Budgeting with the Envelope System
I first heard about the envelope system during graduate school. I was searching for better ways to manage our finances. We had just moved several states from home, and I was working as a graduate assistant. And my fiancé was working retail. We were broke. I was researching different budgeting strategies and came across the envelope system.
With this system, you create an envelope for each expense or spending category in your budget. Rent, utilities, cell phone, internet, and groceries each have their own envelope. Then you withdraw your monthly spending in cash. Next you divide it between each envelope, and use the money to pay for each associated expense.
While this seemed like an interesting, and rather precise, system I knew it wouldn’t work for us. We never use cash. When it comes to budgeting, even back in graduate school, I knew one thing to be true—don’t over complicate the issue. Eventually, we tracked our spending in Excel and managed our budget from there. This gave us the freedom we needed, but also the structure. And I didn’t really think about the envelope system again for years.
Using the System to Save Money
A few years ago, my brother and his wife and my husband and I decided to throw my parents a surprise 50th anniversary party. My brother and I decided we would split the bill for the party 50/50. Their anniversary was early summer, so I had several months to save, which was good. My husband and I were still getting our feet under us career wise and weren’t making a ton of money.
That night, when we got home, I asked my husband how we wanted to save the party money. Usually for saving money we start a high yield savings account. But that seemed to be a better fit for our more long-term goals. I went to bed that night thinking of how we could save. And somewhere in the back of my mind, the envelope system popped back up.
Creating a Savings Envelope
I realized that I could use the envelope system to save for some of our short-term goals. First, I got a blank envelope and labeled it with our goal “Parents 50th Anniversary Party”. Next we came up with how much we thought we’d need to cover our half of the party. Then we divided this number by the number of paychecks we would receive before the party took place. This helped us determine the amount of cash to take out of the bank after each paycheck.
After we got paid, I would go to the bank and take out our predetermined amount. When I got home, I would write the date and the new total in the envelope on the outside. This allowed me to keep track of our progress and kept us on track.
When it was time to shop for the party supplies, I took my envelope with me and paid cash. This kept my spending in check, but it also allowed me to spend more than I would have without the savings. And for me this highlighted the practicality of using the envelope system like this.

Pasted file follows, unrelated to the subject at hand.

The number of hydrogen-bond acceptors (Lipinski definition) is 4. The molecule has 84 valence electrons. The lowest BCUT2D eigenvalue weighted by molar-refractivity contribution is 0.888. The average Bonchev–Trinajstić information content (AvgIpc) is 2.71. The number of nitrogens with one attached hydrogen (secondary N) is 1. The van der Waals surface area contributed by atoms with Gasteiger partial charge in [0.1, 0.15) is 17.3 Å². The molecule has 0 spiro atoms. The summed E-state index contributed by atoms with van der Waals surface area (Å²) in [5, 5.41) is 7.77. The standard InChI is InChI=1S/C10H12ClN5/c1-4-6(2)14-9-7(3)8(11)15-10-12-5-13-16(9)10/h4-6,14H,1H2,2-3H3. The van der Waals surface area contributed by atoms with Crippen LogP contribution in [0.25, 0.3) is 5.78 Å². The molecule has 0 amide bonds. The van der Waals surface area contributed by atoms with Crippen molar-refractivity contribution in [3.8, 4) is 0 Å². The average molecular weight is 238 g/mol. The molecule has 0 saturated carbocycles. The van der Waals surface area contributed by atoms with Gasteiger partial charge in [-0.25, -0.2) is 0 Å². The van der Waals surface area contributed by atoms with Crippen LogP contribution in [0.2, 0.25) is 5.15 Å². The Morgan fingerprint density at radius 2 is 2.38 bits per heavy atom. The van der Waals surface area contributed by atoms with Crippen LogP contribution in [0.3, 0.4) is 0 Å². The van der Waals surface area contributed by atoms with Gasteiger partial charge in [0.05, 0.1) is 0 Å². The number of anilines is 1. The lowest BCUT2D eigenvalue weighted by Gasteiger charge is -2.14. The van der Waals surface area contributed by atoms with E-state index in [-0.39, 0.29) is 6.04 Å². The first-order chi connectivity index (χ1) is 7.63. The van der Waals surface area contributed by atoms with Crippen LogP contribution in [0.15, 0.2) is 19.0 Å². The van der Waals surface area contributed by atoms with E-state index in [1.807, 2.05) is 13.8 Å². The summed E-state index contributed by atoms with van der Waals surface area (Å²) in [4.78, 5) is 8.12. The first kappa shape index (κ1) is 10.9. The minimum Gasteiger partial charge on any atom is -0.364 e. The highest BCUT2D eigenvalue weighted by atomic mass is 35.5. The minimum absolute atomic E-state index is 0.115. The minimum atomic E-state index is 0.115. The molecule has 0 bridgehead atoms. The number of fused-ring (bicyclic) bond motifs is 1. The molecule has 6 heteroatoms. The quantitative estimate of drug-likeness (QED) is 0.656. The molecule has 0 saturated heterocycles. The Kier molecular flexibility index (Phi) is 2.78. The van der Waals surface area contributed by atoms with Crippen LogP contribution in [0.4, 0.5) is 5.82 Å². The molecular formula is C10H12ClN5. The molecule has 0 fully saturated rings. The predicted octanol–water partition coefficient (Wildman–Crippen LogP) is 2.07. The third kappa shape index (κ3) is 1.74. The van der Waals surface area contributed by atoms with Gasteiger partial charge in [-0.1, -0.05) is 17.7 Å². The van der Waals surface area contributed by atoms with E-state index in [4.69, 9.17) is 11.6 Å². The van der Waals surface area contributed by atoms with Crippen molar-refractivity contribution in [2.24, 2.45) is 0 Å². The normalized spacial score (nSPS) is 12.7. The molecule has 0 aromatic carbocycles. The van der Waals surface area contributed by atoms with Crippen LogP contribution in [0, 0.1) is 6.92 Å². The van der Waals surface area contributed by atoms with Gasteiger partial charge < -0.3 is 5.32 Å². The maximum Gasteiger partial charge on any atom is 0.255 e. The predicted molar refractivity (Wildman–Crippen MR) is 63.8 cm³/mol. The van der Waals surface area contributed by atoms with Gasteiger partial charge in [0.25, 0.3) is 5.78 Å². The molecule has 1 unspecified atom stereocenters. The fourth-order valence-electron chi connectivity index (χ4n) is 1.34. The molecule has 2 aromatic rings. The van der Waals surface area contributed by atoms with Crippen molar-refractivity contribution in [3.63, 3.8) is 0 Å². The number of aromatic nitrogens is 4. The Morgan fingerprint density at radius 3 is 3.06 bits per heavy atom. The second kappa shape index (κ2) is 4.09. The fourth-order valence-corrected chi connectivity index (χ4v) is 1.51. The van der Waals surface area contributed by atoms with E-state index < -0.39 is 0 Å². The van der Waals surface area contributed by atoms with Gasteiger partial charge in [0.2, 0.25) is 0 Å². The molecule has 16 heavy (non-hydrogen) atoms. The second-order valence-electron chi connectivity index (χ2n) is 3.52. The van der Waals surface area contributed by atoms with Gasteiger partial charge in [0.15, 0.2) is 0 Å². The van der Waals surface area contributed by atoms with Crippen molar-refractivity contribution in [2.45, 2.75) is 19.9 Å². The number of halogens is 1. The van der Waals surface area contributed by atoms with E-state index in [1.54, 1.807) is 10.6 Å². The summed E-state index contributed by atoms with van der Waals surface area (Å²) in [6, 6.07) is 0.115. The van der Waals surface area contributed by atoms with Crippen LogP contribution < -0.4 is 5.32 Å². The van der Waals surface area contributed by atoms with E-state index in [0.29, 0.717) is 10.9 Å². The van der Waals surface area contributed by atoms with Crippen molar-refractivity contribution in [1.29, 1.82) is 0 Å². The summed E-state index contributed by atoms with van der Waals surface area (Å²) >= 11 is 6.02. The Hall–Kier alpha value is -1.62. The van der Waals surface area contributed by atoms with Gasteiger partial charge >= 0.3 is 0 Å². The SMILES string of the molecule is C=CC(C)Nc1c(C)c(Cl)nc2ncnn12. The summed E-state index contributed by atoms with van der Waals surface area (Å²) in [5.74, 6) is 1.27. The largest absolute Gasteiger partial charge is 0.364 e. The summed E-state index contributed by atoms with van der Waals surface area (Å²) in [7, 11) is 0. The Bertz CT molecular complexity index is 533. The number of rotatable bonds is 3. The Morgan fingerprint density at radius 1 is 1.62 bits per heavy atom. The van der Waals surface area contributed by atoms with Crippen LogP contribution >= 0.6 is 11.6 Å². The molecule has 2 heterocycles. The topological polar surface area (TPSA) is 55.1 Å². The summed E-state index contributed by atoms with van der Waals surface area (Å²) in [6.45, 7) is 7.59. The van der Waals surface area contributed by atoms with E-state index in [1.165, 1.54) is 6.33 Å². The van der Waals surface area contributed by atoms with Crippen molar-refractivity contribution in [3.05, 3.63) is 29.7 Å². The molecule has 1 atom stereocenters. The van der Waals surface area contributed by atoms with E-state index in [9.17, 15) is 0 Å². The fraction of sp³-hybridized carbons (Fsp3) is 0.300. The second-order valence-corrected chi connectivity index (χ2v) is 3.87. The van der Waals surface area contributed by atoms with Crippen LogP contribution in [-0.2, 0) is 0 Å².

Creating a New Habit
Currently, we have several long-term and short-term savings goals we are working towards. Two of these short-term goals have envelopes. The timeframe for each is short enough that we don’t need to start a separate savings account, but having the envelope allows us to know we have money set aside.
Saving this way has also helped me create a new habit. If I find myself with cash randomly, I don’t spend it. I take it home and assign it to an envelope. This unexpected money helps me reach my goal faster and since I didn’t plan on having it in the first place, I don’t miss it.
Why This System Works
Before trying the saving envelope system, I often would leave the cash in my wallet but tell myself I was saving it for a specific purpose. But, because it wasn’t labeled and was with me when I was out and about, I often spent the money on other things. The temptation was there, and I couldn’t resist.
By taking the money out of my wallet, putting it in a labeled envelope, and putting that envelope in a safe place, I created separation. If I had an unexpected expense pop up, the money wasn’t with me. It was also labeled so if I thought about spending it on something else, I could see exactly what spending the money today was costing me in the future. I think this is the beauty of this system.
Creating an envelope for a short-term savings goal allows you to clearly define WHY you are saving, which is important. It also helps you get specific. If you know how much money you need in six months, you can determine a monthly goal. Put this much cash in the envelope each month to reach your goal. And using an envelope, especially if you are keeping track of the total saved on the outside lets you track your progress. This can help keep you on target and can help you reach your goal.
The biggest downside to using the envelope system for saving money is that you won’t earn any interest. However, if it’s a short-term goal, and it would be saved in a regular savings account, you probably aren’t leaving too much money on the table. Saving for short-term goals in an out of sight, out of mind way, gives the money a chance to accumulate so it is there when you need it. If you have a small savings goal you are trying to reach, creating an envelope for it might be worth a try!